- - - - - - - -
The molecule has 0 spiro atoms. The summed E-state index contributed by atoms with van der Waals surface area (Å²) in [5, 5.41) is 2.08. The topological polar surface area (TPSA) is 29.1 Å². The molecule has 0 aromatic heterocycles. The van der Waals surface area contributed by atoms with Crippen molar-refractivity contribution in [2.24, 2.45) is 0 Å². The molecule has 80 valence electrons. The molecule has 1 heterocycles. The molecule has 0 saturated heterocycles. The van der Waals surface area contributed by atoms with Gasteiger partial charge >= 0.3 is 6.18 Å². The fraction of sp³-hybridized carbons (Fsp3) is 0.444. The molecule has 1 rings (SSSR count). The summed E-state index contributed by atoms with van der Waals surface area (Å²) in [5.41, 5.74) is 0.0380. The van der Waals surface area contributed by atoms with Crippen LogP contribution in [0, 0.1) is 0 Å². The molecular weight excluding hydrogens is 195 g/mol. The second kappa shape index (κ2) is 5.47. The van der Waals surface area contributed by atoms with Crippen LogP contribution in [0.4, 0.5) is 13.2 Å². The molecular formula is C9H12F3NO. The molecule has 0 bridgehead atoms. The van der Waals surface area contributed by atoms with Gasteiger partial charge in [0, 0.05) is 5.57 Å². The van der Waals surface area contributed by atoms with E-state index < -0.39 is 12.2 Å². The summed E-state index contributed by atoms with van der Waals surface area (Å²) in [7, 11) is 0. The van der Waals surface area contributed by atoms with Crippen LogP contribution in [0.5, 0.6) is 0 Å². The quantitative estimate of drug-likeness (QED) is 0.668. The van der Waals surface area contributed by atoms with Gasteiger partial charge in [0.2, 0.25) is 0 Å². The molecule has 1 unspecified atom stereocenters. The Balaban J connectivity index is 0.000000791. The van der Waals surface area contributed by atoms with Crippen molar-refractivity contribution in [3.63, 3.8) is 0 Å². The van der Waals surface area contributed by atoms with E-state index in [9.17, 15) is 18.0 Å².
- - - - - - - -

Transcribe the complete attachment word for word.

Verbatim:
The molecule has 0 spiro atoms. The summed E-state index contributed by atoms with van der Waals surface area (Å²) in [5, 5.41) is 2.08. The topological polar surface area (TPSA) is 29.1 Å². The molecule has 0 aromatic heterocycles. The van der Waals surface area contributed by atoms with Crippen molar-refractivity contribution in [2.24, 2.45) is 0 Å². The molecule has 80 valence electrons. The molecule has 1 heterocycles. The molecule has 0 saturated heterocycles. The van der Waals surface area contributed by atoms with Gasteiger partial charge >= 0.3 is 6.18 Å². The fraction of sp³-hybridized carbons (Fsp3) is 0.444. The molecule has 1 rings (SSSR count). The summed E-state index contributed by atoms with van der Waals surface area (Å²) in [5.41, 5.74) is 0.0380. The van der Waals surface area contributed by atoms with Crippen LogP contribution in [0, 0.1) is 0 Å². The molecular weight excluding hydrogens is 195 g/mol. The second kappa shape index (κ2) is 5.47. The van der Waals surface area contributed by atoms with Crippen LogP contribution in [0.4, 0.5) is 13.2 Å². The molecular formula is C9H12F3NO. The molecule has 0 bridgehead atoms. The van der Waals surface area contributed by atoms with Gasteiger partial charge in [0, 0.05) is 5.57 Å². The van der Waals surface area contributed by atoms with E-state index < -0.39 is 12.2 Å². The summed E-state index contributed by atoms with van der Waals surface area (Å²) in [7, 11) is 0. The van der Waals surface area contributed by atoms with Crippen LogP contribution in [0.5, 0.6) is 0 Å². The quantitative estimate of drug-likeness (QED) is 0.668. The van der Waals surface area contributed by atoms with Gasteiger partial charge in [0.2, 0.25) is 0 Å². The molecule has 1 unspecified atom stereocenters. The Balaban J connectivity index is 0.000000791. The van der Waals surface area contributed by atoms with Crippen molar-refractivity contribution in [3.63, 3.8) is 0 Å². The van der Waals surface area contributed by atoms with E-state index in [9.17, 15) is 18.0 Å².